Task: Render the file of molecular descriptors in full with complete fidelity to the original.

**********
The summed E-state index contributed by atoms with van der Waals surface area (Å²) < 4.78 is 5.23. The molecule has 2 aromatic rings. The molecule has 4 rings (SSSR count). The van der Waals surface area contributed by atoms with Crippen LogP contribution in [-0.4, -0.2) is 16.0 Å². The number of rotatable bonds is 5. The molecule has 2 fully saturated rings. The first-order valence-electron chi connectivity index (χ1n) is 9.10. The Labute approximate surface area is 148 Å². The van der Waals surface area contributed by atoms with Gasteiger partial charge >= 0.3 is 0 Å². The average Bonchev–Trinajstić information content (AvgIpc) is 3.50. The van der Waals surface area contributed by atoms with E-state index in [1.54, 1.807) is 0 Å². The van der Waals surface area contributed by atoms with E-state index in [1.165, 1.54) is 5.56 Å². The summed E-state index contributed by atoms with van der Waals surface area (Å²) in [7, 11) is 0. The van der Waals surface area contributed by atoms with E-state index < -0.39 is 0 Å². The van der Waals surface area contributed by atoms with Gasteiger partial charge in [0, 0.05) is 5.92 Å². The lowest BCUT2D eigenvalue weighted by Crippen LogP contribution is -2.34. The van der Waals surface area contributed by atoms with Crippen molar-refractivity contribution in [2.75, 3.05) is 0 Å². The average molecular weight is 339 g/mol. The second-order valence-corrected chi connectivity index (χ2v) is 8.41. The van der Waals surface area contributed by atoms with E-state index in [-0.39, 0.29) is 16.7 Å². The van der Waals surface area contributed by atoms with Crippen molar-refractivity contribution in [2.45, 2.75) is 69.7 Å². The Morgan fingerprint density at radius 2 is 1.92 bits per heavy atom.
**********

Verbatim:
The summed E-state index contributed by atoms with van der Waals surface area (Å²) < 4.78 is 5.23. The molecule has 2 aromatic rings. The molecule has 4 rings (SSSR count). The van der Waals surface area contributed by atoms with Crippen LogP contribution in [-0.4, -0.2) is 16.0 Å². The number of rotatable bonds is 5. The molecule has 2 fully saturated rings. The first-order valence-electron chi connectivity index (χ1n) is 9.10. The Labute approximate surface area is 148 Å². The van der Waals surface area contributed by atoms with Gasteiger partial charge >= 0.3 is 0 Å². The average Bonchev–Trinajstić information content (AvgIpc) is 3.50. The van der Waals surface area contributed by atoms with E-state index in [1.54, 1.807) is 0 Å². The van der Waals surface area contributed by atoms with E-state index in [1.165, 1.54) is 5.56 Å². The summed E-state index contributed by atoms with van der Waals surface area (Å²) in [7, 11) is 0. The van der Waals surface area contributed by atoms with E-state index < -0.39 is 0 Å². The van der Waals surface area contributed by atoms with Gasteiger partial charge in [0, 0.05) is 5.92 Å². The lowest BCUT2D eigenvalue weighted by Crippen LogP contribution is -2.34. The van der Waals surface area contributed by atoms with Crippen molar-refractivity contribution in [2.75, 3.05) is 0 Å². The average molecular weight is 339 g/mol. The second-order valence-corrected chi connectivity index (χ2v) is 8.41. The van der Waals surface area contributed by atoms with E-state index in [-0.39, 0.29) is 16.7 Å². The van der Waals surface area contributed by atoms with Crippen molar-refractivity contribution in [2.45, 2.75) is 69.7 Å². The Morgan fingerprint density at radius 2 is 1.92 bits per heavy atom.